The World Health Organization defines nutrition as the intake of food according to the body’s dietary needs. Good nutrition, described as having an adequate and well-balanced diet is vital in order to boost one’s immunity, enhance physical and mental development, and decrease incidence of illness or disease.
There are several vitamins and minerals needed in order to maintain good eyesight. Since most of them are antioxidants, they prevent damage to the eyes and all of its vital structures. The following vitamins and minerals are recommended in one’s diet in order to promote eye health.
Vitamin A is a known antioxidant needed in order to maintain healthy corneas and conjunctivae. Deficiency in this vitamin is the number one cause of blindness all over the world. In this condition, known as keratomalacia, the cornea does not develop and degenerates. Because vitamin A is fat soluble and cannot be readily excreted by the body when taken in large doses, it is advised that one gets most of it from the diet. Foods that are rich in this vitamin include sweet potatoes, carrots, squash and other brightly colored vegetables, green leafy vegetables, fish and liver. Pro-vitamin A or beta-carotene is also an important precursor to vitamin A, and is found mostly in dairy products, green-, orange- and yellow-colored vegetables.
Oranges and any type of citrus fruit are known to be rich in vitamin C. Just like vitamin A, this is also a strong anti-oxidant that helps fight free radicals that can damage the eyes. In the Journal of Investigative Ophthalmology, they found out that vitamin C is secreted into the aqueous humour of the eye where it is more concentrated than in other body fluid, suggesting its particular importance to the lens.
Vitamin E is a fat-soluble antioxidant that stops the production of free radicals in the body. Studies showed that this vitamin, when combined with vitamin C had a synergistic effect in preventing cataract occurrence. A deficiency in this particular vitamin also showed poor development of the retina, a light-sensitive layer of the eye that sends images received from the lens of the eye, and immediately sent to the brain. When a person experiences changes in color perception, flashes of lights, floater or distortion in vision, a retinal examination with the help of your ophthalmologist is advised.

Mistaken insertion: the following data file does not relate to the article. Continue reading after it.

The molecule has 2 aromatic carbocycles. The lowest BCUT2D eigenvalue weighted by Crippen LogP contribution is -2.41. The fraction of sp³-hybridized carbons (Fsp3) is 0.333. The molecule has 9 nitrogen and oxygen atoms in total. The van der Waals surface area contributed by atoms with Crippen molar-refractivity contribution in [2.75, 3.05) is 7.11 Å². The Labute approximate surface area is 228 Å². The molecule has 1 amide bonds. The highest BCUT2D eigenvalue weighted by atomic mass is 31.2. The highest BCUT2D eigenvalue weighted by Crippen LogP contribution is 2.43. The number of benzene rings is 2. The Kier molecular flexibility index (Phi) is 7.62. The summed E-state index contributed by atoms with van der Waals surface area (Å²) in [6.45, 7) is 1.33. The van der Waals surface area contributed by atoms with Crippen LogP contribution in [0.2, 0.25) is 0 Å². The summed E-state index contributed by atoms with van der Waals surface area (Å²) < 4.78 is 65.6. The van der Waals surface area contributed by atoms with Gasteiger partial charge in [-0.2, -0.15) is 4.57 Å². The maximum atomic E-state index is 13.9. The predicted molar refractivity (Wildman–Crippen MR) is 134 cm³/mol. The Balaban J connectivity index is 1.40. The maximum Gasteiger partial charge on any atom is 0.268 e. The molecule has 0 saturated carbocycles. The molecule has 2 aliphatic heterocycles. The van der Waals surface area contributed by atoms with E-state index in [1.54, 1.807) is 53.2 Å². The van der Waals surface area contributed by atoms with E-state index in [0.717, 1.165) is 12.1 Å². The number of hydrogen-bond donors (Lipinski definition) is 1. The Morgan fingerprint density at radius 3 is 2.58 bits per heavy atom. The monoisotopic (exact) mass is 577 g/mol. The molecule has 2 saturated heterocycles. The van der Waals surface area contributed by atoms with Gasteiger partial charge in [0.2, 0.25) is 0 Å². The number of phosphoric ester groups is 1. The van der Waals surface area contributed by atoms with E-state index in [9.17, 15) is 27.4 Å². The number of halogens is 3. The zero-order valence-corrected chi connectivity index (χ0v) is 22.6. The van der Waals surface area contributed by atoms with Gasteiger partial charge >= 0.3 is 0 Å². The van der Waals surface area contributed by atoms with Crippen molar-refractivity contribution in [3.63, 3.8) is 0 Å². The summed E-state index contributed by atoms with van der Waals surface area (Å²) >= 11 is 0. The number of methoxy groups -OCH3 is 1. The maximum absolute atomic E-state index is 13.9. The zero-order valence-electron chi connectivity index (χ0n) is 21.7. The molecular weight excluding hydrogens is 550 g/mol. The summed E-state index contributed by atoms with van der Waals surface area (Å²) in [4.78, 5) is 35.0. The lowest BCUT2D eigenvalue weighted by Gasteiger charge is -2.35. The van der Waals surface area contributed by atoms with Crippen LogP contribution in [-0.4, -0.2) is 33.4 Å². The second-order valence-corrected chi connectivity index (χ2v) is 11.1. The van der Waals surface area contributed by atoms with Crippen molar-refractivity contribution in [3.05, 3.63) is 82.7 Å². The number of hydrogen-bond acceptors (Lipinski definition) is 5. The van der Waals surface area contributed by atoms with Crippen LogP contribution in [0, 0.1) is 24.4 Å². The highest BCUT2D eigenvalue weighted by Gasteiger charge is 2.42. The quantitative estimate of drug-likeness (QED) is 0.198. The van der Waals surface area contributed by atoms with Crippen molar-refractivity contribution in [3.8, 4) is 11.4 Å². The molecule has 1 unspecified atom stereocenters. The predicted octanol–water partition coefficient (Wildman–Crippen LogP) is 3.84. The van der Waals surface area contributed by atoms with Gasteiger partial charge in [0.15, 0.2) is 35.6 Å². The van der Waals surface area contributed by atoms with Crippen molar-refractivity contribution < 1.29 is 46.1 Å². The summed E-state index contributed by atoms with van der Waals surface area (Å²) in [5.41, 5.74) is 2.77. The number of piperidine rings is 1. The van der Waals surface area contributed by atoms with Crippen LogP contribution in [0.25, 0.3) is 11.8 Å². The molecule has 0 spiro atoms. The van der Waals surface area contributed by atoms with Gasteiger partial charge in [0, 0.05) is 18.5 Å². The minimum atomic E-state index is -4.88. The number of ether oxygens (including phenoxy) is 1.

Spinach, kale and other green, leafy vegetables are very rich in vitamin E. Studies showed that there was decreased incidence of cataract in those who ate spinach daily, while other sources of vitamin E include vegetable oils and fish particularly salmon, tuna and other oily fish.
Other Essential Vitamins
Other vitamins which showed beneficial effects on the eyes include the different B vitamins (B1, B2, B3, B6 and B12), which are vital in maintaining healthy optic nerve function.
Zinc is an important mineral needed in cellular metabolism and immune function of any major organ in the body, particularly the eyes. It was found that zinc concentration in the retina and choroid parts of the eye was normally one of the highest levels of the body, making its presence crucial in the metabolism of the retina and lens and prevention of cataract occurrence. Aside from this, zinc also plays an important role in the overall health of the eye, because of its ability to prevent free radicals from affecting it. When deficient in the diet, one can experience night blindness.
Because of its antioxidant properties, selenium has been associated with decrease in occurrence of cataracts and macular degeneration. Very rich in selenium are seafood, meats, cereals, dairy products and fruits and vegetables.
According to Nutrition in Clinical Care, carotenoids are thought to provide health benefits in decreasing the risk of disease, particularly certain cancers and eye disease. In the carotenoid family are the beta-carotenes, lycopene, lutein, and zeaxanthin. Beta-carotenes and lycopenes are known antioxidants, while lutein and zeaxanthin are known to absorb damaging blue light that enters the eyes.
Essential Fatty Acids
Omega-3 fatty acids are essential for the normal development of the eye and brain in an infant and is provided in breast milk. These fatty acids are also important in retinal function and has been shown to reduce incidence of cardiovascular disease, even benefitting the arteries supplying the eye.
Good nutrition is something that benefits not only our eyes, but the rest of our body as well. Through current research and studies, we have discovered that nutritional supplements do play a role in the prevention of eye disease. Middle-aged and elderly individuals seem to benefit more from supplementation since it may be deficient in the diet and absorption is not as effective as we grow older.